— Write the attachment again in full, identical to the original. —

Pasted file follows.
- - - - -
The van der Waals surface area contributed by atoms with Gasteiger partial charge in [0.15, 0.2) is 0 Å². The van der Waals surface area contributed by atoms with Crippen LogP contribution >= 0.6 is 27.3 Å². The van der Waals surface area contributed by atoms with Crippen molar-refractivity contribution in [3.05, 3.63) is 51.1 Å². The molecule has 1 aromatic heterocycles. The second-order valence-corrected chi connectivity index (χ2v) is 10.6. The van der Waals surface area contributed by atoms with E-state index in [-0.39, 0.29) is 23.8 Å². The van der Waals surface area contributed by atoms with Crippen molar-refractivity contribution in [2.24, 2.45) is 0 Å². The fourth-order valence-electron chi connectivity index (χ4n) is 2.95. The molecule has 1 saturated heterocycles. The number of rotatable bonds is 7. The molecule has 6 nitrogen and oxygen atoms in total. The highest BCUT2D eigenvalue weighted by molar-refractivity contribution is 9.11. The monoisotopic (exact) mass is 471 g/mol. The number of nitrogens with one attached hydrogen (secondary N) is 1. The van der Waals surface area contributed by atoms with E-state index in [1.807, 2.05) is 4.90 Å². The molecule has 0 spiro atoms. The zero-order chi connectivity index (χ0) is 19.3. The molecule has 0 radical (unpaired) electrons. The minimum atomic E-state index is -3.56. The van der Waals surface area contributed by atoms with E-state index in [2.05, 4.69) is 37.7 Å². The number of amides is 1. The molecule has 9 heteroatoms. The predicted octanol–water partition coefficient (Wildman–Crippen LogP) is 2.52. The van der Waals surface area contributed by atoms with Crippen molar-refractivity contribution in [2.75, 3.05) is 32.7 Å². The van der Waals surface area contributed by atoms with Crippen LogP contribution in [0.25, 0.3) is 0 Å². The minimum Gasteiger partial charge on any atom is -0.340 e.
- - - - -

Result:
The van der Waals surface area contributed by atoms with Gasteiger partial charge in [0.15, 0.2) is 0 Å². The van der Waals surface area contributed by atoms with Crippen LogP contribution >= 0.6 is 27.3 Å². The van der Waals surface area contributed by atoms with Crippen molar-refractivity contribution in [3.05, 3.63) is 51.1 Å². The molecule has 1 aromatic heterocycles. The second-order valence-corrected chi connectivity index (χ2v) is 10.6. The van der Waals surface area contributed by atoms with E-state index in [-0.39, 0.29) is 23.8 Å². The van der Waals surface area contributed by atoms with Crippen molar-refractivity contribution in [2.24, 2.45) is 0 Å². The fourth-order valence-electron chi connectivity index (χ4n) is 2.95. The molecule has 1 saturated heterocycles. The number of rotatable bonds is 7. The molecule has 6 nitrogen and oxygen atoms in total. The highest BCUT2D eigenvalue weighted by molar-refractivity contribution is 9.11. The monoisotopic (exact) mass is 471 g/mol. The number of nitrogens with one attached hydrogen (secondary N) is 1. The van der Waals surface area contributed by atoms with E-state index in [1.807, 2.05) is 4.90 Å². The molecule has 0 spiro atoms. The zero-order chi connectivity index (χ0) is 19.3. The molecule has 0 radical (unpaired) electrons. The minimum atomic E-state index is -3.56. The van der Waals surface area contributed by atoms with E-state index in [2.05, 4.69) is 37.7 Å². The number of amides is 1. The molecule has 9 heteroatoms. The predicted octanol–water partition coefficient (Wildman–Crippen LogP) is 2.52. The van der Waals surface area contributed by atoms with Crippen molar-refractivity contribution in [2.75, 3.05) is 32.7 Å². The van der Waals surface area contributed by atoms with Crippen LogP contribution in [0.25, 0.3) is 0 Å². The minimum Gasteiger partial charge on any atom is -0.340 e.